East Lansing — Michigan State’s continued success on the field has paid off again for Mark Dantonio and his staff.
The university announced on Friday that Dantonio and his entire coaching staff have all been given raises after leading the Spartans to a Big Ten championship and their first appearance in the College Football Playoff.
Under the amended terms of Dantonio’s contract, his base salary goes from $2 million to $2,264,480 and his contingent annual bonus goes from $286,000 to $700,000. The revised contract also includes a one-time $4.3 million contingent annual bonus if he remains the school’s head coach through Jan. 15, 2020. The contract remains a six-year roll over deal.
The amended contract also provides Dantonio with post-coaching employment for one year if he retires before Jan. 15, 2020, with a salary of $1 million. In addition, the buy-out provision of the contract has been eliminated if he leaves employment.
The changes bring Dantonio’s annual compensation from $3.67 million to $4.3 million.
“With a berth in the College Football Playoff this past season, Coach Dantonio has again shown his excellence in building a nationally prominent football program,” MSU President Lou Anna K. Simon said in a statement. “He is an outstanding leader committed to MSU’s values who empowers his players to become the best Spartans they can be, whether on the field, in the classroom or as part of the MSU community.”
Michigan State has finished in the top 10 in the nation each of the last three seasons and has compiled a 7-2 record in its last nine games against teams ranked in the Associated Press Top 10. Last season included wins over No. 7 Oregon, No. 2 Ohio State and No. 4 Iowa while Michigan State beat rival Michigan for the seventh time in the last eight meetings.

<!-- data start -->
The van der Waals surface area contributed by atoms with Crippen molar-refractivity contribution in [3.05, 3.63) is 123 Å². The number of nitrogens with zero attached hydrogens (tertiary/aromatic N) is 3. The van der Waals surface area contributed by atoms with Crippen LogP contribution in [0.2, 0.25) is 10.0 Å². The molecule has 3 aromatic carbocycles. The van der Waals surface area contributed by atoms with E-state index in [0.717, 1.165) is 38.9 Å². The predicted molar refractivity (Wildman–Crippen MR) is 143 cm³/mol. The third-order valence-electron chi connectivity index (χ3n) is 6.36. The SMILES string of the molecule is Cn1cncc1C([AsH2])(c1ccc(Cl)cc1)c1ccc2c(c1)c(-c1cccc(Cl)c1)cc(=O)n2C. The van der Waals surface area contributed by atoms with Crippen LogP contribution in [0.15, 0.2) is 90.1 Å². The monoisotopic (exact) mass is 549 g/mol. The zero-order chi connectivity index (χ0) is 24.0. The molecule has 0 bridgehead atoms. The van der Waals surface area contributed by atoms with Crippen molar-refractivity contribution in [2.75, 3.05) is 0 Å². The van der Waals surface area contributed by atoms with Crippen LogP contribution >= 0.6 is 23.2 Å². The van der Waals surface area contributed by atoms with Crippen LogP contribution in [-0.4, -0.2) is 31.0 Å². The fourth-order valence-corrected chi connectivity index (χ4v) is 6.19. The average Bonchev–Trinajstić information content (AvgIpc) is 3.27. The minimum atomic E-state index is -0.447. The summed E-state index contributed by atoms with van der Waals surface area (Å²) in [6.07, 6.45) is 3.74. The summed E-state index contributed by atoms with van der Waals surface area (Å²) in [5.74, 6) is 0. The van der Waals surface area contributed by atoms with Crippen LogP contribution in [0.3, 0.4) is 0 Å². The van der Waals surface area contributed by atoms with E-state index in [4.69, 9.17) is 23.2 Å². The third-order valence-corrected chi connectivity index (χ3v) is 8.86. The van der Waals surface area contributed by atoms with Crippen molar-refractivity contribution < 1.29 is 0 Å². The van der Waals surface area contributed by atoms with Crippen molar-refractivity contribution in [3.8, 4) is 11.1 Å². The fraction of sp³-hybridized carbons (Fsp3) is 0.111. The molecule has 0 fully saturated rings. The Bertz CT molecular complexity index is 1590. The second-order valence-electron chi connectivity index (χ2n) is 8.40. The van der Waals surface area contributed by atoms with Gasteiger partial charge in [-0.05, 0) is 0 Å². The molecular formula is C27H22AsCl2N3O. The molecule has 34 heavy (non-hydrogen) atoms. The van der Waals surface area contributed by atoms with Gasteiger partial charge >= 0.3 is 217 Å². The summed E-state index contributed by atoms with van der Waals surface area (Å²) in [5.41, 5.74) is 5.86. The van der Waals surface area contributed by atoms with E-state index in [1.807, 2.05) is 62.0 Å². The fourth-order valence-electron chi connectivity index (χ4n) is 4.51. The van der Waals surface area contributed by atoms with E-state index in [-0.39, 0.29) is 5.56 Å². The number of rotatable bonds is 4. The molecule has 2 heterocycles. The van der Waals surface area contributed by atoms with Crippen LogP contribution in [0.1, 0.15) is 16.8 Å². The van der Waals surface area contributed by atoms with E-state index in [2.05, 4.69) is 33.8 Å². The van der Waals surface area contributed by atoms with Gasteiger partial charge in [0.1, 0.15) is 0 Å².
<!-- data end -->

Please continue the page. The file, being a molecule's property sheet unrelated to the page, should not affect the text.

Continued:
“With three-straight Top 10 finishes and two Big Ten Championships during that same period, Mark Dantonio and his coaching staff have built an elite football program,” athletics director Mark Hollis said in a statement. “Michigan State’s football brand has never been stronger. We’re so excited about the future of our football program under Mark’s leadership and direction.
“The amended contract and enhanced compensation reflect his and his coaching staff’s value in the current marketplace. These updated figures ensure that Mark and his assistants remain in the upper tier of the Big Ten.”
Based on salaries entering the 2015 season compiled by USA Today, Dantonio would be the fourth-highest paid coach in the Big Ten behind Michigan’s Jim Harbaugh ($7,004,000), Ohio State’s Urban Meyer ($5,860,000) and Penn State’s James Franklin ($4,400,000). The new salary would move Dantonio ahead of Iowa’s Kirk Ferentz ($4,075,000).
The raise also would rank Dantonio 11th in the nation, behind Mississippi’s Hugh Freeze ($4,310,000). Alabama’s Nick Saban is the highest-paid coach at $7,087,481.
“The University remains committed to providing all of the tools necessary to sustain a championship-caliber football program,” Dantonio said in a statement. “I wish to thank President Simon, Mark Hollis, the Board of Trustees and the entire administration for their trust, loyalty and support.”
Almost $250,000 was also provided to increase the salary of all nine assistant coaches.
Co-offensive coordinator/running backs coach Dave Warner ($447,184), assistant head coach/co-defensive coordinator Harlon Barnett ($437,434), co-offensive coordinator/tight ends coach Jim Bollman ($437,434), co-defensive coordinator/linebackers coach Mike Tressel ($437,434), quarterbacks coach/recruiting coordinator Brad Salem ($337,686), offensive line coach Mark Staten ($337,686), defensive line coach Ron Burton ($327,687), wide receivers coach Terrence Samuel ($327,687), and linebackers/special teams coach Mark Snyder ($327,687) all saw increases.
“Coaching staff continuity remains extremely important for the long-term success of our football program,” Dantonio said. ‘We have had outstanding coaches and support personnel, who have been committed to having a positive impact on the lives of our student-athletes. Coaching is teaching, and our coaches do it as well as anyone in the country. We’re excited about what our program has accomplished over the last nine years — the last three seasons in particular. We truly believe the best is yet to come. We will continue to strive for excellence in all aspects of our program.”